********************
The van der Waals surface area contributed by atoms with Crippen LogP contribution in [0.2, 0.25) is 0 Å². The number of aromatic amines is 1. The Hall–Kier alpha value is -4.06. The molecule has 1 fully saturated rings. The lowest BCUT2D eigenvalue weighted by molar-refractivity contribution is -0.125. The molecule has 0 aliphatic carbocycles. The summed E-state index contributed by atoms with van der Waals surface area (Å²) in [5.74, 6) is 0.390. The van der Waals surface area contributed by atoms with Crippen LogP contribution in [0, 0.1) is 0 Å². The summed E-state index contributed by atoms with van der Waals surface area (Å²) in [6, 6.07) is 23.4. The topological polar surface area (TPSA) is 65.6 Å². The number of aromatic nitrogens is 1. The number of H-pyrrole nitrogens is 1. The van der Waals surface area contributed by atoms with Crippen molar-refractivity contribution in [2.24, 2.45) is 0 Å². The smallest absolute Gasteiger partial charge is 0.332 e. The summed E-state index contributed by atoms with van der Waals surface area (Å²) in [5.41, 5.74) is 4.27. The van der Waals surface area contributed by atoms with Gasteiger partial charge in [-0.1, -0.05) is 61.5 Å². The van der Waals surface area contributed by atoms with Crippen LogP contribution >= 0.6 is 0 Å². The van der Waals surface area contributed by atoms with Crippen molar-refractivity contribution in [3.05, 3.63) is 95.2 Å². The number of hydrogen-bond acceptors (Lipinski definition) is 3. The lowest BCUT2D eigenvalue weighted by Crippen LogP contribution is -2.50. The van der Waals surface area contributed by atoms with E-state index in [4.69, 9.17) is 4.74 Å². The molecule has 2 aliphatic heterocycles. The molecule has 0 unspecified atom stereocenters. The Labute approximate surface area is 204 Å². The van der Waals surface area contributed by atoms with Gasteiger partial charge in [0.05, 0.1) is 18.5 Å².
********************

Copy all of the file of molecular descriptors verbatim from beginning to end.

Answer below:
The van der Waals surface area contributed by atoms with Crippen LogP contribution in [0.2, 0.25) is 0 Å². The number of aromatic amines is 1. The Hall–Kier alpha value is -4.06. The molecule has 1 fully saturated rings. The lowest BCUT2D eigenvalue weighted by molar-refractivity contribution is -0.125. The molecule has 0 aliphatic carbocycles. The summed E-state index contributed by atoms with van der Waals surface area (Å²) in [5.74, 6) is 0.390. The van der Waals surface area contributed by atoms with Crippen LogP contribution in [0, 0.1) is 0 Å². The summed E-state index contributed by atoms with van der Waals surface area (Å²) in [6, 6.07) is 23.4. The topological polar surface area (TPSA) is 65.6 Å². The number of aromatic nitrogens is 1. The number of H-pyrrole nitrogens is 1. The van der Waals surface area contributed by atoms with Crippen molar-refractivity contribution in [2.24, 2.45) is 0 Å². The smallest absolute Gasteiger partial charge is 0.332 e. The summed E-state index contributed by atoms with van der Waals surface area (Å²) in [5.41, 5.74) is 4.27. The van der Waals surface area contributed by atoms with Gasteiger partial charge in [-0.1, -0.05) is 61.5 Å². The van der Waals surface area contributed by atoms with Crippen LogP contribution >= 0.6 is 0 Å². The van der Waals surface area contributed by atoms with Crippen molar-refractivity contribution in [3.05, 3.63) is 95.2 Å². The number of hydrogen-bond acceptors (Lipinski definition) is 3. The lowest BCUT2D eigenvalue weighted by Crippen LogP contribution is -2.50. The van der Waals surface area contributed by atoms with E-state index in [4.69, 9.17) is 4.74 Å². The molecule has 2 aliphatic heterocycles. The molecule has 0 unspecified atom stereocenters. The Labute approximate surface area is 204 Å². The van der Waals surface area contributed by atoms with Gasteiger partial charge in [0.05, 0.1) is 18.5 Å².